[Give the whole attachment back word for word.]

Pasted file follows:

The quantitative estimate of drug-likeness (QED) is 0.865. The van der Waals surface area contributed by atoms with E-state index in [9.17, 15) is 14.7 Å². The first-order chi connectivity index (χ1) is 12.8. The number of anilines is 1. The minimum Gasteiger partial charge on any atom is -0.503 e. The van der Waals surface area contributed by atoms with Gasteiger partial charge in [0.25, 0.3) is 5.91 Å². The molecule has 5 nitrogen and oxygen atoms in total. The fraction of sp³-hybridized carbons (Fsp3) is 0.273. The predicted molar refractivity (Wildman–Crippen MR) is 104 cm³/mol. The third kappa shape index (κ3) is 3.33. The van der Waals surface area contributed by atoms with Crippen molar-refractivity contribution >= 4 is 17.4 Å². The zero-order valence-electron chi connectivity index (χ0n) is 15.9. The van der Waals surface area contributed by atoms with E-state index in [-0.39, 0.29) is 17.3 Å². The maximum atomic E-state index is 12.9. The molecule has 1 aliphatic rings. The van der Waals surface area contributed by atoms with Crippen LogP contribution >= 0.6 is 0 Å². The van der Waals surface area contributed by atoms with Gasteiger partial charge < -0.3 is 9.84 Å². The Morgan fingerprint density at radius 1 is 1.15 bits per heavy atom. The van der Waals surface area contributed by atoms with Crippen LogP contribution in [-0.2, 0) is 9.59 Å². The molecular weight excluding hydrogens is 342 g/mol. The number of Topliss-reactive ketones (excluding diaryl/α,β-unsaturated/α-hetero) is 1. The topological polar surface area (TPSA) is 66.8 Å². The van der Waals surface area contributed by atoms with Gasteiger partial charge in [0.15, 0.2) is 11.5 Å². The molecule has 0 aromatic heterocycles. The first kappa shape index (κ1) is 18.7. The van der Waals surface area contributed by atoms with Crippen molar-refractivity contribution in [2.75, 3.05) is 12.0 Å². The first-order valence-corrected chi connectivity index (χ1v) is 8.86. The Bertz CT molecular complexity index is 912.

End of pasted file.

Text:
The quantitative estimate of drug-likeness (QED) is 0.865. The van der Waals surface area contributed by atoms with E-state index in [9.17, 15) is 14.7 Å². The first-order chi connectivity index (χ1) is 12.8. The number of anilines is 1. The minimum Gasteiger partial charge on any atom is -0.503 e. The van der Waals surface area contributed by atoms with Gasteiger partial charge in [0.25, 0.3) is 5.91 Å². The molecule has 5 nitrogen and oxygen atoms in total. The fraction of sp³-hybridized carbons (Fsp3) is 0.273. The predicted molar refractivity (Wildman–Crippen MR) is 104 cm³/mol. The third kappa shape index (κ3) is 3.33. The van der Waals surface area contributed by atoms with Crippen molar-refractivity contribution >= 4 is 17.4 Å². The zero-order valence-electron chi connectivity index (χ0n) is 15.9. The van der Waals surface area contributed by atoms with E-state index in [-0.39, 0.29) is 17.3 Å². The maximum atomic E-state index is 12.9. The molecule has 1 aliphatic rings. The van der Waals surface area contributed by atoms with Crippen LogP contribution >= 0.6 is 0 Å². The van der Waals surface area contributed by atoms with Gasteiger partial charge < -0.3 is 9.84 Å². The Morgan fingerprint density at radius 1 is 1.15 bits per heavy atom. The van der Waals surface area contributed by atoms with Crippen LogP contribution in [-0.2, 0) is 9.59 Å². The molecular weight excluding hydrogens is 342 g/mol. The number of Topliss-reactive ketones (excluding diaryl/α,β-unsaturated/α-hetero) is 1. The topological polar surface area (TPSA) is 66.8 Å². The van der Waals surface area contributed by atoms with Gasteiger partial charge in [0.15, 0.2) is 11.5 Å². The molecule has 0 aromatic heterocycles. The first kappa shape index (κ1) is 18.7. The van der Waals surface area contributed by atoms with Crippen molar-refractivity contribution in [2.75, 3.05) is 12.0 Å². The first-order valence-corrected chi connectivity index (χ1v) is 8.86. The Bertz CT molecular complexity index is 912.